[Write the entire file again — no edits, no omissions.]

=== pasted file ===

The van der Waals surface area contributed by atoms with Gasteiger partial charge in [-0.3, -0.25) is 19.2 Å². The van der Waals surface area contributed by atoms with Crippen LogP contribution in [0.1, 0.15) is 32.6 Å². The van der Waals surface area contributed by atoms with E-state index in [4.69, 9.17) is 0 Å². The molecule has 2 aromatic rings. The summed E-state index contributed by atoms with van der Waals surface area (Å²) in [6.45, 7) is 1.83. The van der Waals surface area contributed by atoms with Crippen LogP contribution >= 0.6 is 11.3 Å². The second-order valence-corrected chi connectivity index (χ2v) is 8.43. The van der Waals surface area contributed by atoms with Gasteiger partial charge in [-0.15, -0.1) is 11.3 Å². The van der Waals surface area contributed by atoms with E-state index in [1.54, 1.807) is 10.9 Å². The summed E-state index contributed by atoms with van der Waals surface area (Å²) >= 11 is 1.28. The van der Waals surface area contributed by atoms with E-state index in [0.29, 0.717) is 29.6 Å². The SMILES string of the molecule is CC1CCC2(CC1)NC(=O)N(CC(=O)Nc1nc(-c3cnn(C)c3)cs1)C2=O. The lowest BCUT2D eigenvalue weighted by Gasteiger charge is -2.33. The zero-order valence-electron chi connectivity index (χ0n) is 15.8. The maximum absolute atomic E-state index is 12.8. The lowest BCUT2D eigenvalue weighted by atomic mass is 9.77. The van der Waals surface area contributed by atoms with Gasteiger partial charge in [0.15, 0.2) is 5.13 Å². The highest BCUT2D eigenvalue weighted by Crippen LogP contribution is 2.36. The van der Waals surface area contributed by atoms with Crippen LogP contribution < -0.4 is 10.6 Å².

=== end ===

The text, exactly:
The van der Waals surface area contributed by atoms with Gasteiger partial charge in [-0.3, -0.25) is 19.2 Å². The van der Waals surface area contributed by atoms with Crippen LogP contribution in [0.1, 0.15) is 32.6 Å². The van der Waals surface area contributed by atoms with E-state index in [4.69, 9.17) is 0 Å². The molecule has 2 aromatic rings. The summed E-state index contributed by atoms with van der Waals surface area (Å²) in [6.45, 7) is 1.83. The van der Waals surface area contributed by atoms with Crippen LogP contribution >= 0.6 is 11.3 Å². The second-order valence-corrected chi connectivity index (χ2v) is 8.43. The van der Waals surface area contributed by atoms with Gasteiger partial charge in [-0.15, -0.1) is 11.3 Å². The van der Waals surface area contributed by atoms with E-state index in [1.54, 1.807) is 10.9 Å². The summed E-state index contributed by atoms with van der Waals surface area (Å²) >= 11 is 1.28. The van der Waals surface area contributed by atoms with E-state index in [0.29, 0.717) is 29.6 Å². The SMILES string of the molecule is CC1CCC2(CC1)NC(=O)N(CC(=O)Nc1nc(-c3cnn(C)c3)cs1)C2=O. The lowest BCUT2D eigenvalue weighted by Gasteiger charge is -2.33. The zero-order valence-electron chi connectivity index (χ0n) is 15.8. The maximum absolute atomic E-state index is 12.8. The lowest BCUT2D eigenvalue weighted by atomic mass is 9.77. The van der Waals surface area contributed by atoms with Gasteiger partial charge in [0.15, 0.2) is 5.13 Å². The highest BCUT2D eigenvalue weighted by Crippen LogP contribution is 2.36. The van der Waals surface area contributed by atoms with Crippen LogP contribution < -0.4 is 10.6 Å².